Gaulmier, Jean 1965 Spectre de Gobineau. Paris: Pauvert.
Gobineau et le gobinisme. 1934 Nouvelle revue française 49. → The entire issue is devoted to Gobineau.
Lange, Maurice 1924 Le comte Arthur de Gobineau: Étude biographique et critique. Strasbourg: Librairie Istra.
[Numéro spécial consacré à Gobineau.] 1923 Europe No. 9.
[Numéro spécial consacré à Gobineau.] 1923 Nouveau mercure, 10.
Rowbotham, Arnold 1929 The Literary Works of Count de Gobineau. Paris: Champion.
Schemann, Ludwig 1913-1916 Gobineau: Eine Biographic 2 vols. Strasbourg: Tröbner.
Schemann, Ludwig 1914-1923 Quellen und Untersuchungen zum Leben Gobineau. 2 vols. Strasbourg: Trübner.
SeillÉre, Ernest 1903 La philosophic de l’impérialisme. Volume 1: Le comte de Gobineau et l’aryanisme historique. Paris: Plon-Nourrit.
Spring, Gerald M. 1932 The Vitalism of Count de Gobineau. New York: Institute of French Studies.
Tocqueville, Alexis de (1843–1859) 1959 Oeuvres, papiers et correspondances. Volume 9: Correspondance d’Alexis de Tocqueville et d’Arthur de Gobineau. Paris: Gallimard.
Comte de Gobineau
Comte de Gobineau
Joseph Arthur, Comte de Gobineau (1816-1882), was a French diplomat, man of letters, and racial theorist. He was the first to propound the idea of Aryan superiority as a scientific theory.
Joseph Arthur de Gobineau was born on July 14, 1816, at Ville d'Avray near Paris, the scion of a noble family that remained loyal to the Bourbons. He attended school at the College of Bienne in Switzerland. From 1835 until his diplomatic sojourns he lived in Paris, where he occupied himself with literary work and a wide range of studies.
The Comte de Gobineau's aristocratic connections led to a meeting with Alexis de Tocqueville. When Tocqueville became foreign minister for a brief time in 1849, he made Gobineau his private secretary and, soon after, chief of his Cabinet. Later, Gobineau was made first secretary in the embassy at Berne, and later he held posts at Hanover and Frankfurt.
Gobineau's most important work, Essay on the Inequality of Human Races (1853-1855), partly translated into English in 1856, was an expression of his basic understanding of the meaning of his own life and of the events of his times. He was a royalist who despised democracy. He believed he was a descendant of a noble race of men, and he saw the French Revolution as a direct result of the bastardization of the race to which he belonged.
Gobineau sought to create a science of history by explaining the rise and fall of civilizations in terms of race. There were three races—the blacks, who were stupid and frivolous, but in whom the senses were well developed; the yellows, who craved mediocrity; and the whites, who were strong, intelligent, and handsome. Of the whites, the Aryans were superior, with the Germans being the purest of the Aryans. "German" did not refer to the entire German nation, die Deutschen, but rather to a tribe of Aryans, die Germanen, or Teutons, who had invaded Europe and set themselves up as an aristocracy to rule over the indigenous Celts and Slavs, who were inferior.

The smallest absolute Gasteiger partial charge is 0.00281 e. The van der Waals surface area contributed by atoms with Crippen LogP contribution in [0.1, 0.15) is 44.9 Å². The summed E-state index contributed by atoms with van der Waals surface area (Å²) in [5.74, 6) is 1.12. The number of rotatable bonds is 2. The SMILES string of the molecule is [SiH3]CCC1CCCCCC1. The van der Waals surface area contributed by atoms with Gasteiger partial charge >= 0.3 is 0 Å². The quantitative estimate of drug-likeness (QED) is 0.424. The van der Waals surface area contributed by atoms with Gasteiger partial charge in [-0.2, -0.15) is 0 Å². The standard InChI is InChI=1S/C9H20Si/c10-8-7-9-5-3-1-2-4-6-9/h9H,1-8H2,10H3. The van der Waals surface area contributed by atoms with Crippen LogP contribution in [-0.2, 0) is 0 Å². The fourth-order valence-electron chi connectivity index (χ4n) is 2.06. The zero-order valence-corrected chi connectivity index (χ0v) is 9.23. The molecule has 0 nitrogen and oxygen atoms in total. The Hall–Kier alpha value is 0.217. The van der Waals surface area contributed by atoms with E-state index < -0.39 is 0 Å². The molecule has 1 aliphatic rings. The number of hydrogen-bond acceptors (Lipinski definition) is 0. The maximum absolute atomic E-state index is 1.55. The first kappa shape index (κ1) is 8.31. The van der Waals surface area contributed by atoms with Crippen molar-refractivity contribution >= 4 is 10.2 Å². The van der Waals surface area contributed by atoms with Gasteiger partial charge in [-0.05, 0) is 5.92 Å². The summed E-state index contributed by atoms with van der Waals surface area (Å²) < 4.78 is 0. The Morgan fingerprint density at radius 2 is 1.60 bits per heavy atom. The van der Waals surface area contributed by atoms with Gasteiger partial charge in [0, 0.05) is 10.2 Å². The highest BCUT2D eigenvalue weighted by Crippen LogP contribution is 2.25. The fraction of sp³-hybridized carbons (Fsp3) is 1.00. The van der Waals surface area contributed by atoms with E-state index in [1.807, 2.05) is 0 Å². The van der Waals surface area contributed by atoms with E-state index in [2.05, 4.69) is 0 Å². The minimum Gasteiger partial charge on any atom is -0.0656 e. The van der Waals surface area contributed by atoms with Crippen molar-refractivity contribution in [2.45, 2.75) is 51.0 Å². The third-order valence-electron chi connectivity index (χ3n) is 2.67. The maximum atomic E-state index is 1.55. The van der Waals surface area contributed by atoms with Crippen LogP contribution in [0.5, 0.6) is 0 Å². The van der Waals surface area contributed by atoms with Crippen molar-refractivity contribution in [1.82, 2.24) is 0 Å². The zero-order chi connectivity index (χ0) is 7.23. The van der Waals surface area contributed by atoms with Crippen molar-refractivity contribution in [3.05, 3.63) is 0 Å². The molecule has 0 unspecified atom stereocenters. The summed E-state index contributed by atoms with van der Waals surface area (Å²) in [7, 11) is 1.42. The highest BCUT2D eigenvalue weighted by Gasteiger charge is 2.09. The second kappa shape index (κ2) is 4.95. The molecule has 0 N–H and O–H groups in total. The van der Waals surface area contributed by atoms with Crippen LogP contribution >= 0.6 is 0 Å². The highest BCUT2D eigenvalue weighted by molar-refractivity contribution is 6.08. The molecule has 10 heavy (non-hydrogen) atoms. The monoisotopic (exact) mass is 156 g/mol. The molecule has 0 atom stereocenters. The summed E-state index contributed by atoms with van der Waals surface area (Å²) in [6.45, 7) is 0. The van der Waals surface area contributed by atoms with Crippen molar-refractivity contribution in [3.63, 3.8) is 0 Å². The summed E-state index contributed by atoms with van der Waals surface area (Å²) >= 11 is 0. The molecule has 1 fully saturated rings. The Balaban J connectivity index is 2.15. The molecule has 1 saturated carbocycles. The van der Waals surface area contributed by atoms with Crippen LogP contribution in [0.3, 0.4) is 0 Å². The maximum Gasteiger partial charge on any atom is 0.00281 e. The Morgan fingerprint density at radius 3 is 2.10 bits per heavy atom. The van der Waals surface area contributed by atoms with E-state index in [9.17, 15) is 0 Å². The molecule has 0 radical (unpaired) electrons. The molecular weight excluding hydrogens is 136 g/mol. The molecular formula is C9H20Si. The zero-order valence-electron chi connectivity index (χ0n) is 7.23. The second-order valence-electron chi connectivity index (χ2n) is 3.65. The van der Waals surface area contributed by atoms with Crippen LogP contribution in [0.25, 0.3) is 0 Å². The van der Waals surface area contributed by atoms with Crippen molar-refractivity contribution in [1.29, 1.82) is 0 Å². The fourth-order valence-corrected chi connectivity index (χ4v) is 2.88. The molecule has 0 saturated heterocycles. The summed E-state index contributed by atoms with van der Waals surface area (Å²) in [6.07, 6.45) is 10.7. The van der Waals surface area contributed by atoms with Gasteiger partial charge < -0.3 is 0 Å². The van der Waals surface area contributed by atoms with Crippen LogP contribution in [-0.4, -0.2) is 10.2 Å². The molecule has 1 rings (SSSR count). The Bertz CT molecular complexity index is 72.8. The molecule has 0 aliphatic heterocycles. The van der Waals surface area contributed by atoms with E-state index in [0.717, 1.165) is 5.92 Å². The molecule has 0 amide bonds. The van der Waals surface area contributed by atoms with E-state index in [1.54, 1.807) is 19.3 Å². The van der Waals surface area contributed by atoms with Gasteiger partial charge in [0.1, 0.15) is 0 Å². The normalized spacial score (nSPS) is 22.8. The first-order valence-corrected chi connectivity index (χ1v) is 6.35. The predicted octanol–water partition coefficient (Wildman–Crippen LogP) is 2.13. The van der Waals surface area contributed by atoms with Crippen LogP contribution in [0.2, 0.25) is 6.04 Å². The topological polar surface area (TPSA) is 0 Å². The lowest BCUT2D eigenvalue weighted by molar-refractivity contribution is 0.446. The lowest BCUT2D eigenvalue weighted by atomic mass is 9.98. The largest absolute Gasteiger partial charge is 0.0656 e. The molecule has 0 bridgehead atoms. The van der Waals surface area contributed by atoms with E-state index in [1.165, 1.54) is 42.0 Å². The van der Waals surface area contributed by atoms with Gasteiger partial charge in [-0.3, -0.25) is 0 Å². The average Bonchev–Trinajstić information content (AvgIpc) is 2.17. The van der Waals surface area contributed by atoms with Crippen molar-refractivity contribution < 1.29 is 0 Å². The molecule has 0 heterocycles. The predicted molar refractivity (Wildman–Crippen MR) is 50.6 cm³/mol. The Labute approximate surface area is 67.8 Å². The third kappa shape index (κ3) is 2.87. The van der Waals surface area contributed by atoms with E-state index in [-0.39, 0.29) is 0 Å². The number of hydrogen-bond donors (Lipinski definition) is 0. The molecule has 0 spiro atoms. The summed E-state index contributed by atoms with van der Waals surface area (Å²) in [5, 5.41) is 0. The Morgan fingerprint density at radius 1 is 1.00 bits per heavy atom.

Gobineau did not believe that there are any modern pure races, nor was he set against all race mixing. He believed that civilization arose as the result of conquest by a superior race, virtually always Aryan, over inferior races. While Aryans were brave, strong, and intelligent, nevertheless they were a bit unimaginative and weak in sense perception. A small amount of infusion of black blood would heighten the senses and improve the imagination. Such an infusion, by way of Semites, explains the flowering of art and philosophy in ancient Greece.
However, Gobineau held that while some race mixing is good, too much is very bad, as it leads to the stagnation of civilization. Because Aryans have an appetite for race mixing, which made civilization possible in the first place, race mixing will eventually go too far, leading to the eventual destruction of civilization.
Gobineau was no nationalist. He associated nationalism with democracy and believed that both promoted excessive mixing of Aryan with inferior bloods. The disturbances of 1848 and 1871 increasingly convinced him that race mixing already had gone too far and European civilization was doomed. Today one can only wonder at this French count's fantastic version of the Germanic concept of the twilight of the gods!
Diplomatic and Literary Career
In 1854 Gobineau went to Teheran as first secretary, becoming minister to Persia in 1861. Several works on Persian society resulted, as well as a number of stories with a Persian setting.
In 1864 Gobineau represented France at Athens and in 1868 at Rio de Janeiro, where he became a friend of the Brazilian emperor, Dom Pedro II. Gobineau's last post was at Stockholm in 1872. He was forced to retire from the diplomatic corps in 1876 and spent most of his remaining years in Italy.
Gobineau continued his literary career. The Pleiads (1874) is considered his finest novel. Many of his literary writings were published posthumously. He met Richard Wagner in Rome in 1876 and subsequently made several trips to his home in Bayreuth. Gobineau's racial theories had not been well received in France, but Wagner was very much impressed by Gobineau's views. Partly through the influence of the Bayreuth circle, Gobineau's racial ideas became popular in Germany in the decades after his death in Turin on Oct. 13, 1882.
A recent work on Gobineau is Michael D. Biddiss, Father of Racist Ideology (1970). Two older works are Arnold H. Rowbotham, The Literary Works of Count de Gobineau (1929), and Gerald M. Spring, The Vitalism of Count de Gobineau (1932). See also Jacques Barzun, Race: A Study in Modern Superstition (1937). □